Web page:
The internal report on the handling of the Greek crisis has detailed a catalogue of errors, which led to the IMF breaking three out of four of its own rules relating to lending money to bankrupt countries.
It also admits that the impact of austerity policies in Greece was badly underestimated as EU institutions and leaders tried to save their political skins at the expense of the Greek economy.
The report, first leaked to the Wall Street Journal, explained that in 2010 the IMF lent €36bn (£30.5bn) to Greece despite a risk “so significant that staff were unable to vouch that public debt was sustainable”.
While the IMF scaled back its contribution to a second Greek bailout in 2012, amid growing concerns over whether debt could be paid back without devastating economic consequences, its loan to Greece is the largest ever in the fund’s history, relative to the size of the recipient country’s economy.
Most damaging of all is the IMF admission that the Greek bailout was not drawn up to help Greece but was a “holding operation” that “gave the euro area time to build a firewall to protect other vulnerable members and averted potentially severe effects on the global economy”.
The fund criticises the delay in restructuring Greece’s massive debt load, which eventually came in May 2012, two years after Greece’s original bailout deal.
The IMF document reveals that a decision write off the country’s debt, making it more sustainable and reducing the economic impact of austerity, was delayed because it was too “politically difficult” for countries whose banks held Greek bonds.
"Not tackling the public debt problem decisively at the outset or early in the program created uncertainty about the euro area's capacity to resolve the crisis and likely aggravated the contraction in output," said the report.
"An upfront debt restructuring would have been better for Greece although this was not acceptable to the euro partners. A delayed debt restructuring also provided a window for private creditors to reduce exposures and shift debt into official hands."
The prevarication also cost eurozone taxpayers dearly because during the two-year period between May 2010 and the summer of 2012, when a “haircut” was finally agreed, the debt burden had shifted from private banks to EU governments and the IMF.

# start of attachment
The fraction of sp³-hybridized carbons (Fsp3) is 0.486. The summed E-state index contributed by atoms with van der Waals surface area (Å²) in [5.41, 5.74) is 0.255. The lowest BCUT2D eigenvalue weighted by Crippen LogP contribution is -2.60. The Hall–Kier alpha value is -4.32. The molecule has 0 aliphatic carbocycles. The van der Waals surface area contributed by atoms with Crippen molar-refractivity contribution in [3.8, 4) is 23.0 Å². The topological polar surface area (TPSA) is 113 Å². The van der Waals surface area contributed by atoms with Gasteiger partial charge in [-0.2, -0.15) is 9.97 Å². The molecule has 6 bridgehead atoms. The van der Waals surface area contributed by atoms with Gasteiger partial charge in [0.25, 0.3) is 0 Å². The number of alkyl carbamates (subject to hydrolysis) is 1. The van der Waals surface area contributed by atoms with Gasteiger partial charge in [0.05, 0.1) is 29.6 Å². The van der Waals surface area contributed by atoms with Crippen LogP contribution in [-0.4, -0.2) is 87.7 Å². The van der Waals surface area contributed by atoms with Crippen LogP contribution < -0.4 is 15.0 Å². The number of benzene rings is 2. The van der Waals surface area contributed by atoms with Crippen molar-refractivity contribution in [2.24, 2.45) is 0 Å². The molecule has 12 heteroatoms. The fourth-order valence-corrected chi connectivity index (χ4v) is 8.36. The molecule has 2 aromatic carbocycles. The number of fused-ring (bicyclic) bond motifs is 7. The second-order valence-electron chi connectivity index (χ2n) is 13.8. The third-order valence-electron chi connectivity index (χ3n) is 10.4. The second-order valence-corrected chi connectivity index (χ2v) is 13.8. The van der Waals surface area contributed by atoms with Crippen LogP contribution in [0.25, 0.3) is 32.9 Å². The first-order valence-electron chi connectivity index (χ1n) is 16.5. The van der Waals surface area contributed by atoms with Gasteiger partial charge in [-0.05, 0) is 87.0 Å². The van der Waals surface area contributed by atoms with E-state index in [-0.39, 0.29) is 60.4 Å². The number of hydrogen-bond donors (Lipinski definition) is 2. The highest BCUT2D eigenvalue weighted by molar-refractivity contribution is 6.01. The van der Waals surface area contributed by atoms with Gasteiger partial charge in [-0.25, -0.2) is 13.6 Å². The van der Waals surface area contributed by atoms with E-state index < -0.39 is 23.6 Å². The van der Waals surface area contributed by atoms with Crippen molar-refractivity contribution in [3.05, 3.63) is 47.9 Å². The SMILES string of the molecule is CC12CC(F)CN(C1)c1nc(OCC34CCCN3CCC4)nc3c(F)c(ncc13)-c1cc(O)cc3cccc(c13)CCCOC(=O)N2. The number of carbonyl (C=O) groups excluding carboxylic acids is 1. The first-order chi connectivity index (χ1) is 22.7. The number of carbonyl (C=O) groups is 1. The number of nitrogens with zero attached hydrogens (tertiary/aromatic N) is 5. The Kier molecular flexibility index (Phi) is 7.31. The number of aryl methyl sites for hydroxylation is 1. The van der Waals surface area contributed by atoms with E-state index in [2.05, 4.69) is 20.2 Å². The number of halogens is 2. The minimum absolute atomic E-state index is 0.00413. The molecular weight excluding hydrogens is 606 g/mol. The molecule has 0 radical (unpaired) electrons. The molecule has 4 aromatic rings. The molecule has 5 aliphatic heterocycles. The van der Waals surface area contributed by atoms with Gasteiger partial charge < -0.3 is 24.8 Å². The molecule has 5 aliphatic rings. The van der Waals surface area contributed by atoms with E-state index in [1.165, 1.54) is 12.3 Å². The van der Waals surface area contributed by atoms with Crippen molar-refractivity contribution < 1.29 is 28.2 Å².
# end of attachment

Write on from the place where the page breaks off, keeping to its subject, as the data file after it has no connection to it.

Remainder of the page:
The failure to write down Greek debt while it was privately owned increased the amount of money that Greece would have to pay back and led to a second €130bn bailout that was larger than the first, in 2012.
However, the report fails to explain why, notwithstanding the problems, the IMF agreed twice to bail out Greece, except to say that staff from the fund “explicitly flagged” risks and were concerned about global financial stability.
The IMF report is scathing about the so-called “troika”, a body that was created when the fund joined forces with the European Commission and the European Central Bank to run the first €110bn Greek bailout in 2010.
The EU side of the "troika" is crticised by the IMF, with the implication that it put secretive internal procedures and massaged figures to help meet fiscal targets set out in the Maastricht euro treaty before the economics of solving the Greek debt crisis.
"The Fund's program experience and ability to move rapidly in formulating policy recommendations were skills that the European institutions lacked," the report said.
"There were occasionally marked differences of view within the troika, particularly with regard to the growth projections."
The indictment of the “troika” will have wider resonance because as well as administering Greece it oversees the economies of the other bailed eurozone countries - Ireland, Portugal and Cyprus.
For 18 months, until December 2011, the troika failed to revise Greek austerity targets, effectively making them impossible to achieve as the economy in Greece worsened much more than the official forecasts suggested, including those by the IMF.
“The fiscal targets became even more ambitious once the downturn exceeded expectations,” the report said.
"The preceding discussion has raised questions about whether the fiscal targets should have been less stringent and whether less optimistic projections should have been made about growth, deflation, privatisation receipts, and regaining market access. Varying these assumptions would have materially affected the outlook for debt sustainability."
The IMF report additionally criticises the commission at a time when the Brussels-based EU executive has been given a beefed up role in managing eurozone economies in the wake of the debt crisis.
"The European institutions brought an integrated view to studying the Greek economy and emphasised the extent of possible spillover effects within Europe. At least initially, this was not the perspective taken by the Fund which was more accustomed to analysing issues with a specific country focus," said the report.